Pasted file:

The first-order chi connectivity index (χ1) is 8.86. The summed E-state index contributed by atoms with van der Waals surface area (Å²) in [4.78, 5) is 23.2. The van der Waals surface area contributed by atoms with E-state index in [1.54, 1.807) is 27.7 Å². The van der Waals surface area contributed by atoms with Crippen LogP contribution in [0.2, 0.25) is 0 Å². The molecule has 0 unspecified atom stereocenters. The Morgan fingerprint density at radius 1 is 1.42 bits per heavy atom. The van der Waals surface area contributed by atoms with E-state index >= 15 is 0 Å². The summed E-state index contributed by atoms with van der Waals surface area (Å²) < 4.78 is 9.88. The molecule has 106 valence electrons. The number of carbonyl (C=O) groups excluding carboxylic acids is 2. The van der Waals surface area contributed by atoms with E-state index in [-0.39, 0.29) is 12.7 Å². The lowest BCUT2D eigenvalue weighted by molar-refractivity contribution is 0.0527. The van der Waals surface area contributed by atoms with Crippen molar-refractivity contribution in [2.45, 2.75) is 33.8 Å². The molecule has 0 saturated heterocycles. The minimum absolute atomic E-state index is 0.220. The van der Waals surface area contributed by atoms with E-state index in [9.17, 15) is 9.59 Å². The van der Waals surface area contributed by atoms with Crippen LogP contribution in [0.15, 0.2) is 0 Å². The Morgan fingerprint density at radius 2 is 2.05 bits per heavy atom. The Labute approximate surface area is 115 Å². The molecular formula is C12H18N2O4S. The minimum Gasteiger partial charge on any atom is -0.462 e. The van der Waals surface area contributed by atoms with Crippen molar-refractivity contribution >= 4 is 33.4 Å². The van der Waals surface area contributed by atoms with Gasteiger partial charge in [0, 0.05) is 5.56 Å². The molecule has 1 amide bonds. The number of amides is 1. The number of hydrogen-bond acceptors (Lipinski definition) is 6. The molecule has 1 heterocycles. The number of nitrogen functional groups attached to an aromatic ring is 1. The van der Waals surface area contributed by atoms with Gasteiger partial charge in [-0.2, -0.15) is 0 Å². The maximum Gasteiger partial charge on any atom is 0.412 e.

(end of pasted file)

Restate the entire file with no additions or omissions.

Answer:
The first-order chi connectivity index (χ1) is 8.86. The summed E-state index contributed by atoms with van der Waals surface area (Å²) in [4.78, 5) is 23.2. The van der Waals surface area contributed by atoms with E-state index in [1.54, 1.807) is 27.7 Å². The van der Waals surface area contributed by atoms with Crippen LogP contribution in [0.2, 0.25) is 0 Å². The molecule has 0 unspecified atom stereocenters. The Morgan fingerprint density at radius 1 is 1.42 bits per heavy atom. The van der Waals surface area contributed by atoms with E-state index >= 15 is 0 Å². The summed E-state index contributed by atoms with van der Waals surface area (Å²) < 4.78 is 9.88. The molecule has 106 valence electrons. The number of carbonyl (C=O) groups excluding carboxylic acids is 2. The van der Waals surface area contributed by atoms with E-state index in [-0.39, 0.29) is 12.7 Å². The lowest BCUT2D eigenvalue weighted by molar-refractivity contribution is 0.0527. The van der Waals surface area contributed by atoms with Crippen molar-refractivity contribution in [2.45, 2.75) is 33.8 Å². The molecule has 0 saturated heterocycles. The minimum absolute atomic E-state index is 0.220. The van der Waals surface area contributed by atoms with E-state index in [9.17, 15) is 9.59 Å². The van der Waals surface area contributed by atoms with Crippen LogP contribution in [0.15, 0.2) is 0 Å². The Morgan fingerprint density at radius 2 is 2.05 bits per heavy atom. The Labute approximate surface area is 115 Å². The molecular formula is C12H18N2O4S. The minimum Gasteiger partial charge on any atom is -0.462 e. The van der Waals surface area contributed by atoms with Crippen molar-refractivity contribution >= 4 is 33.4 Å². The van der Waals surface area contributed by atoms with Gasteiger partial charge in [0, 0.05) is 5.56 Å². The molecule has 1 amide bonds. The number of amides is 1. The number of hydrogen-bond acceptors (Lipinski definition) is 6. The molecule has 1 heterocycles. The number of nitrogen functional groups attached to an aromatic ring is 1. The van der Waals surface area contributed by atoms with Gasteiger partial charge in [-0.2, -0.15) is 0 Å². The maximum Gasteiger partial charge on any atom is 0.412 e.